Sometimes, baby will fall asleep on you, which makes it really difficult the use the bathroom. For this, you could use a wrap or carrier. This way you can take your baby to the bathroom with you, which is better already.

Once baby is bigger, you’ll need to entertain them, even during a flare. In order to cope with this, you could either turn on a show (yes, screen time is bad, but an IBS-flare is bad, too!) or have a special basket full of random (but safe) objects that your child only gets when you really need some time to rest. Just make sure that everything you give them can be used without supervision, in case you have to disappear to the bathroom.

If you have a baby who crawls or walks, I highly recommend a playpen. You could also just babyproof the entire house. However, I personally find it impossible to have everything 100% babyproof, so I always put my son in his playpen whenever I have to do something. Not just during an IBS flare, but anytime I leave the room.

My biggest tip for parenting during an IBS flare? Give yourself a lot of grace. You’re not a bad parent for taking care of yourself. Letting go of the guilt and focusing on getting better is so much more effective than stressing yourself out, which in turn will make your IBS flare even worse.

A support system is much needed

Every new parent needs a support system, even without IBS. But when you do have IBS, make sure that there’s someone you can call just in case.

My partner and I don’t have any family close by, so it’s just the two of us. But he’s aware that if I’m ever feeling very sick, he’ll need to be there to take care of our son. Of course, this happens even when people don’t have a chronic illness. Everybody gets sick. It might just be a bit more frequent with IBS.

When my son was a newborn, my partner took quite a bit of time off work to help. And I’m so glad he did because I literally couldn’t do anything during the first month and a half. Between postpartum recovery, constant IBS-flares (because of those laxatives and then hormones, I guess?), I was such a mess. He did diaper changes, cooked food, went grocery shopping. All I did was breastfeeding and feeling sick.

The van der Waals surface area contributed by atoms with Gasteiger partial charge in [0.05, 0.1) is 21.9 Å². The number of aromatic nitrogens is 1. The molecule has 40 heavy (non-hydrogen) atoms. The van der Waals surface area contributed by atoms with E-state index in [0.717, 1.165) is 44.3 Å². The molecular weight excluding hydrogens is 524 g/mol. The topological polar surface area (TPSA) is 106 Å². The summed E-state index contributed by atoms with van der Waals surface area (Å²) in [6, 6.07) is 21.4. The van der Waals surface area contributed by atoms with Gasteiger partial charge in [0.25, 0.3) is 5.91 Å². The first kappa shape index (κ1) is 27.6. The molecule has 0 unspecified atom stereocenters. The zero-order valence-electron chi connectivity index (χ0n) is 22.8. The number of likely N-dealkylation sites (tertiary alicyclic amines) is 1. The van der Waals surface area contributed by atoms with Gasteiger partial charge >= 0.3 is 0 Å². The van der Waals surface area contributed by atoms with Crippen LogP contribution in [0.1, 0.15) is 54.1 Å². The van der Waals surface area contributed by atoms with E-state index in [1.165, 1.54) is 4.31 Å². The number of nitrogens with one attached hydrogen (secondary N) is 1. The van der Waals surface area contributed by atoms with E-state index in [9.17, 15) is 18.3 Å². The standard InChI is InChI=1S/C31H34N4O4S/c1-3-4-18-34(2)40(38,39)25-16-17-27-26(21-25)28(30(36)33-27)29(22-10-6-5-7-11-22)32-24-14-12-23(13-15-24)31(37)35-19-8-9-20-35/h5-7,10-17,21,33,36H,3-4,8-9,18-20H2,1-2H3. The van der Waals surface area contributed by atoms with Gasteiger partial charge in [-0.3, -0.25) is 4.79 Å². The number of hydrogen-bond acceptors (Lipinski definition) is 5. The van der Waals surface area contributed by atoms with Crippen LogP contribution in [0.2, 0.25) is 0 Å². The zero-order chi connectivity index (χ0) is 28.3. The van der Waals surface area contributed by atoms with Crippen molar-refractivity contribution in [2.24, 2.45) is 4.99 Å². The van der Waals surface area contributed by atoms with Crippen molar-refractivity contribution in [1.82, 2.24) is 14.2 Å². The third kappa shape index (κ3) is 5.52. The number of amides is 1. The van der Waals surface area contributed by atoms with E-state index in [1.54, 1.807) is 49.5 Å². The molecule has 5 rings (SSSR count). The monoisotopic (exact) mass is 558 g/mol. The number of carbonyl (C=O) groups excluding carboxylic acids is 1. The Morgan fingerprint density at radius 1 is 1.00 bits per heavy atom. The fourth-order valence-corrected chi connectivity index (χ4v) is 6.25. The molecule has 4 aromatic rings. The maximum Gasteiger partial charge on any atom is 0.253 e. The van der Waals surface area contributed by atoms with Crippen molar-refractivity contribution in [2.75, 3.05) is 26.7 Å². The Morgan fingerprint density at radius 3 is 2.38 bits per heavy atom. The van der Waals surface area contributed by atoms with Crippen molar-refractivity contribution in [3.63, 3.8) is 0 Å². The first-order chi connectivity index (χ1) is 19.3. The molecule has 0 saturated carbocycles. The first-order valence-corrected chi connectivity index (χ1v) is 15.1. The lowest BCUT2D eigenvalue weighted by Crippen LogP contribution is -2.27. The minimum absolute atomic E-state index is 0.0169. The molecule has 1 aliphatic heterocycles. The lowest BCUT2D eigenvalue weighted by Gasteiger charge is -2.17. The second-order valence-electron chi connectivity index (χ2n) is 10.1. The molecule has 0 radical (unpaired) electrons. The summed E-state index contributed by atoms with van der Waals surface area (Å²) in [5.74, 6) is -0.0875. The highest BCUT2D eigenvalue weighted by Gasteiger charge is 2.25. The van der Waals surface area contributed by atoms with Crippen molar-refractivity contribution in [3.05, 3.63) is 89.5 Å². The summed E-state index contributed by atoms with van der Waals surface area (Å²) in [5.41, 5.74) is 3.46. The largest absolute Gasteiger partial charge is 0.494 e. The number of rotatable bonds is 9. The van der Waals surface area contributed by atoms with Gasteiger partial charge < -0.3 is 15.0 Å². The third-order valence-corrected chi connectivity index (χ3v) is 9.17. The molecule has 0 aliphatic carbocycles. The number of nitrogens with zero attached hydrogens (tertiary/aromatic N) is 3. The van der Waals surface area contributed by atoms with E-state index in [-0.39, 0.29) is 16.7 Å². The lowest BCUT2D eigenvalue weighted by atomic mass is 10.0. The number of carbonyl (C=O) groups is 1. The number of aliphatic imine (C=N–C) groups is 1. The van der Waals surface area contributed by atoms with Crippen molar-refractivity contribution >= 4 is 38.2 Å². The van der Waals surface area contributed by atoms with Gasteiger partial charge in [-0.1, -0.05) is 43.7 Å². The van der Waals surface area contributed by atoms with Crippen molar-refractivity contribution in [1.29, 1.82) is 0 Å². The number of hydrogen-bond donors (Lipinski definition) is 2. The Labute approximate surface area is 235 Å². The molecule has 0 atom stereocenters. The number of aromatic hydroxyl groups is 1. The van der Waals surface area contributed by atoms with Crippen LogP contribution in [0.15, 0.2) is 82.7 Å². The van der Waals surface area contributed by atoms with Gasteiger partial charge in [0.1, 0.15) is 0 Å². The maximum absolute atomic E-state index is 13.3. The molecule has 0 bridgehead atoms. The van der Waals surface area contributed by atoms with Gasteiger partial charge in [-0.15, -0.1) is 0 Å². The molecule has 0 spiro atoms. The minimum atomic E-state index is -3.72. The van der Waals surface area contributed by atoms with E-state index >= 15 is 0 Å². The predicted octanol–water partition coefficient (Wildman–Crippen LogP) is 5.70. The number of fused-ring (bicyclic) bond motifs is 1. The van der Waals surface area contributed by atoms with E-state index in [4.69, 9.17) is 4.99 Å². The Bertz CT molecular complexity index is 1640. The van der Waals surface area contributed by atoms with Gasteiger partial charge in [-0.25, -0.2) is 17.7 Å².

Then, he went back to work (I was feeling so much better by then). Yet he still promised to come home if ever I was too ill to properly take care of our baby.

For me, just knowing that he’ll take over in case I’m sick helps keep any anxiety (and thus flares) at bay. I know that not everyone has access to a support system, but if you do, don’t be afraid to rely on it when needed.

In the end, parenting with IBS is not that different

Parenting with IBS is hard. But parenting is also just hard in general.

Overall, it’s those first few months that really got me. After that, it’s just like life with IBS in general: unpredictable, but sort of okay as soon as you stay close to a bathroom. Which is somewhat easier once you’re a parent because you’re not going on many road trips anyway.

I’m writing this post when my son is only 10 months old, and I’m sure that I’m in for lots of surprises yet. Like what if I miss school events because of my IBS? But that’s an issue for another time, and I’m not going to worry about that years in advance.

The bottom line: you can have a baby when you have IBS. You can be a good parent with IBS. It might just be a little bit more difficult.

Parenting with IBS: What is it like being a mom with IBS-D?

Are you a parent with IBS? If yes, I’d love to know your thoughts about his! Please let me know in the comments and share this post on social media if you liked it. 🙂